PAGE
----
Brain Awareness Week just rolled into town—no, really. The BioBus, a New York City science lab on wheels, helped kick off this year’s Brain Awareness Week with a day of brainy crafts, mind-benders, and maximum magnification courtesy of the lab’s research-grade microscopes.
Brain Awareness Week is all about outreach, and the BioBus–with its solar-panels, lab equipment, and Ph.D. cadre of scientists–is well equipped on its mission of bringing science exploration and the thrill of discovery to historically underrepresented communities. The organization lists its goal as helping “minority, female, and low-income K-12 and college students in New York City discover, explore, and pursue science.” It should come as no surprise then, that the science and activities on-board are tailored to jump-start the spark of curiosity nascent in tomorrow’s scientists.
Curious minds were encouraged to peer into the vehicle’s research-caliber microscopes, offering them peeks into the worlds of neurobiology and a disease affecting many millions of Americans—Alzheimer’s. A BioBus scientist at the station explains that what was being seen were amyloid and tau proteins in a neuron, which research shows are the hallmarks of the disease. The abnormal amyloid plaques and neurofibrillary tangles appeared as dark spots on a monitor, and the scientist assisted in identifying the markers, explaining that there is much we do not know but continue to study. The Centers for Disease Control and Prevention predicts that through 2060, the burden of Alzheimer’s disease and related dementias will increase to 13.9 million Americans, jumping from 1.6 percent of the population to 3.3 percent. Will young minds heed the call to study science and bring us closer to cures and treatments?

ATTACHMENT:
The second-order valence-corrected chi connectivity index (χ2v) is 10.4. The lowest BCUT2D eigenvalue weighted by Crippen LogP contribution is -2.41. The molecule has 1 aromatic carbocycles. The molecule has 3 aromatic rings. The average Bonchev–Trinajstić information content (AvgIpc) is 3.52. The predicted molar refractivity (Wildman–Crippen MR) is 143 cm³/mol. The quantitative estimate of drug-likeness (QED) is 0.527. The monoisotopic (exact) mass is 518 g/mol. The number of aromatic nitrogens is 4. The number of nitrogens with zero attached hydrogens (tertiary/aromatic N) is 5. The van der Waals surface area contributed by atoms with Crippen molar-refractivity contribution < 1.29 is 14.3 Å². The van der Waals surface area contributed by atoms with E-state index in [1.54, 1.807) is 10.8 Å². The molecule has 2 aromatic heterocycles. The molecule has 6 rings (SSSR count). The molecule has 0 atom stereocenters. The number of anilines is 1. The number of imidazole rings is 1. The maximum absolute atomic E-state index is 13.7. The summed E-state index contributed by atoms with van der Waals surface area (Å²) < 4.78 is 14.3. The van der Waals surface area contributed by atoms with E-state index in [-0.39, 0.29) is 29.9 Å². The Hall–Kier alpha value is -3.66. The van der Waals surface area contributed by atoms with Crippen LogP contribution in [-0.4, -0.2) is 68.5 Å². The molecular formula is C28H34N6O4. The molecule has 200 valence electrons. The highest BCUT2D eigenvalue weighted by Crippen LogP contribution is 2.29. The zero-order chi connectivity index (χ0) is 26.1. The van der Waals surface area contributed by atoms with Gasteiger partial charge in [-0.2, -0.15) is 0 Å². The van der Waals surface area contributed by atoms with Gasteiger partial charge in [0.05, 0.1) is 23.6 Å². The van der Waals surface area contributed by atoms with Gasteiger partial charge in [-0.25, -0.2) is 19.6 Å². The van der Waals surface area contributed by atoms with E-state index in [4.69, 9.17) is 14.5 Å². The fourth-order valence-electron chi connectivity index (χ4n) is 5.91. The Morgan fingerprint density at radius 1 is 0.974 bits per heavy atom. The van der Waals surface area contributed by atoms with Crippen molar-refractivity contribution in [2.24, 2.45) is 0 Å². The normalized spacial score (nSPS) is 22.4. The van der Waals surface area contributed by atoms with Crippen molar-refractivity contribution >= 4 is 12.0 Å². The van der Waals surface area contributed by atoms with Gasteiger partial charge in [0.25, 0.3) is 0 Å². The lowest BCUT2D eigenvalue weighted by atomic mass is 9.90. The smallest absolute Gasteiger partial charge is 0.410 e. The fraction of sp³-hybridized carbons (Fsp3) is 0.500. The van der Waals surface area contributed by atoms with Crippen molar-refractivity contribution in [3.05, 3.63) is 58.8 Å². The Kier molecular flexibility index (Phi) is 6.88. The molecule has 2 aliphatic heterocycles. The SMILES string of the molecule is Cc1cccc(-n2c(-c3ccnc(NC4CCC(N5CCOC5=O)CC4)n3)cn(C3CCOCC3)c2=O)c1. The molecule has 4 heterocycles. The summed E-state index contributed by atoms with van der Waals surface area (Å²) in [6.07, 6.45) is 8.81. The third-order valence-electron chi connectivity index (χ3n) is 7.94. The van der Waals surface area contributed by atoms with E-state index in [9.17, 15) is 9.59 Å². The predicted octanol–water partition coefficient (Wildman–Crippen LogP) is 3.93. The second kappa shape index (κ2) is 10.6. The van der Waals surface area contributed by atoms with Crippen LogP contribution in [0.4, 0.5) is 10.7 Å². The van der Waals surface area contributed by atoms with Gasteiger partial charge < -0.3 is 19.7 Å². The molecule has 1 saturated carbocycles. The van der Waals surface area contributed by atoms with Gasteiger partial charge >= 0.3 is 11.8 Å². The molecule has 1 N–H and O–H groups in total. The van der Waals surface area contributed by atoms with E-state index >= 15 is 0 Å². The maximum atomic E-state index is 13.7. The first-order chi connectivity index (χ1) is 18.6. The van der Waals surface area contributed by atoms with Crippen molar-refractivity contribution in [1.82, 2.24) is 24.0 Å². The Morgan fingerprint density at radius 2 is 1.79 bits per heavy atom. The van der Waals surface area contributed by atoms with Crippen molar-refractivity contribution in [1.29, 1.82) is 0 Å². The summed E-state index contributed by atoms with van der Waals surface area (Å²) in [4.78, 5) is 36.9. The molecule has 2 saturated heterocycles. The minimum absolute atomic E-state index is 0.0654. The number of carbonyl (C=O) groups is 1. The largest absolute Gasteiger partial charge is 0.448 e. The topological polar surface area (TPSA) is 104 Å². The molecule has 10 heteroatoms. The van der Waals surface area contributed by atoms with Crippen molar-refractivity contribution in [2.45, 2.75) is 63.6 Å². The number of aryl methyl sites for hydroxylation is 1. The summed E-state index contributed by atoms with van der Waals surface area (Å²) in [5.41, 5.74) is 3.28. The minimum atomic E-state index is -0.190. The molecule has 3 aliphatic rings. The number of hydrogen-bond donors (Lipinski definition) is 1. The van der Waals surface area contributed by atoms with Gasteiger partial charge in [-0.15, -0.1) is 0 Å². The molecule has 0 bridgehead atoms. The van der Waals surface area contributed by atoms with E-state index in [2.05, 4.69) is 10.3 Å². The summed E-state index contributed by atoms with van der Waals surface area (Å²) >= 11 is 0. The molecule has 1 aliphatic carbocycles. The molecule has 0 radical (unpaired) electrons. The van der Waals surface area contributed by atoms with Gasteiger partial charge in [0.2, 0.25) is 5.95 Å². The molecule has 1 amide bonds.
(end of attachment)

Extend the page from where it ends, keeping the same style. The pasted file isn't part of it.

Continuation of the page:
Science, Technology, Engineering, and Math (STEM) are widely recognized as high growth sectors in the U.S., and as the demand continues, racial diversity and the gender gap remain a problem to be solved.
While it is fair to say that representation varies widely between occupations, there is a clear disparity among women and minorities in certain STEM disciplines. According to a 2018 Pew Research Center analysis of census data, women continue to be underrepresented in the physical sciences and engineering, comprising 39 percent and 14 percent of the employed adults in those fields, respectively. With only 9 percent of positions held by black men and women, and 7 percent by Hispanic men and women, minorities are underrepresented across STEM jobs. These figures are why the work and outreach of organizations like BioBus are vital to communities that may otherwise have little exposure to the sciences.
Brain Awareness Week has arrived in style! Visit our Calendar of Events to search internationally for brainy activities in your area! For a “Big Apple” friendly calendar, you can visit braiNY. If you’re interested in having the BioBus team bring the thrill of discovery to your school, head over to BioBus.org to book a visit.
Indigo Rose, 24, a research technician at NYU and first-time volunteer with BioBus, shared his enthusiasm for the outreach taking place just down the street from Harlem’s famed Hotel Theresa. “Today is really exciting; there are so many people coming in,” Rose said. “There are so many people that seem interested in the brains, I’m really happy about it.”
— Brandon Barrera